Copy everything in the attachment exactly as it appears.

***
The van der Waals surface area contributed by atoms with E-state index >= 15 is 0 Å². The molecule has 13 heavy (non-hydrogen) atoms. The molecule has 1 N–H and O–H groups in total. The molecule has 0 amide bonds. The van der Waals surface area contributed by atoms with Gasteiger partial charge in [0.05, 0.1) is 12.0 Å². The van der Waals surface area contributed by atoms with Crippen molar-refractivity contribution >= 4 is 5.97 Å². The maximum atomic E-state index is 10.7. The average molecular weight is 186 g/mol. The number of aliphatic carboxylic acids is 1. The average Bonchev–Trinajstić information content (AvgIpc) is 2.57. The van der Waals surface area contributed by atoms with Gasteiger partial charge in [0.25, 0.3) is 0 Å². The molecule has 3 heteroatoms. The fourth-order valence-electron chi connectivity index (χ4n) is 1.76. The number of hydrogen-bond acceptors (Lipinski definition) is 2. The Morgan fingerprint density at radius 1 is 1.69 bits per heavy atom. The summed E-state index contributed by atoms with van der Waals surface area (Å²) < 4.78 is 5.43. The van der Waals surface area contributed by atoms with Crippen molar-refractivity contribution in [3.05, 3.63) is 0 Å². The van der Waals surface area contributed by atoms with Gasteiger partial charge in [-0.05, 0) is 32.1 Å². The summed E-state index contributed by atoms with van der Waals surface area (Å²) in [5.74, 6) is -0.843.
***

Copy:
The van der Waals surface area contributed by atoms with E-state index >= 15 is 0 Å². The molecule has 13 heavy (non-hydrogen) atoms. The molecule has 1 N–H and O–H groups in total. The molecule has 0 amide bonds. The van der Waals surface area contributed by atoms with Gasteiger partial charge in [0.05, 0.1) is 12.0 Å². The van der Waals surface area contributed by atoms with Crippen molar-refractivity contribution >= 4 is 5.97 Å². The maximum atomic E-state index is 10.7. The average molecular weight is 186 g/mol. The number of aliphatic carboxylic acids is 1. The average Bonchev–Trinajstić information content (AvgIpc) is 2.57. The van der Waals surface area contributed by atoms with Gasteiger partial charge in [0.25, 0.3) is 0 Å². The molecule has 3 heteroatoms. The fourth-order valence-electron chi connectivity index (χ4n) is 1.76. The number of hydrogen-bond acceptors (Lipinski definition) is 2. The Morgan fingerprint density at radius 1 is 1.69 bits per heavy atom. The summed E-state index contributed by atoms with van der Waals surface area (Å²) < 4.78 is 5.43. The van der Waals surface area contributed by atoms with Crippen molar-refractivity contribution in [3.05, 3.63) is 0 Å². The van der Waals surface area contributed by atoms with Gasteiger partial charge in [-0.05, 0) is 32.1 Å². The summed E-state index contributed by atoms with van der Waals surface area (Å²) in [5.74, 6) is -0.843.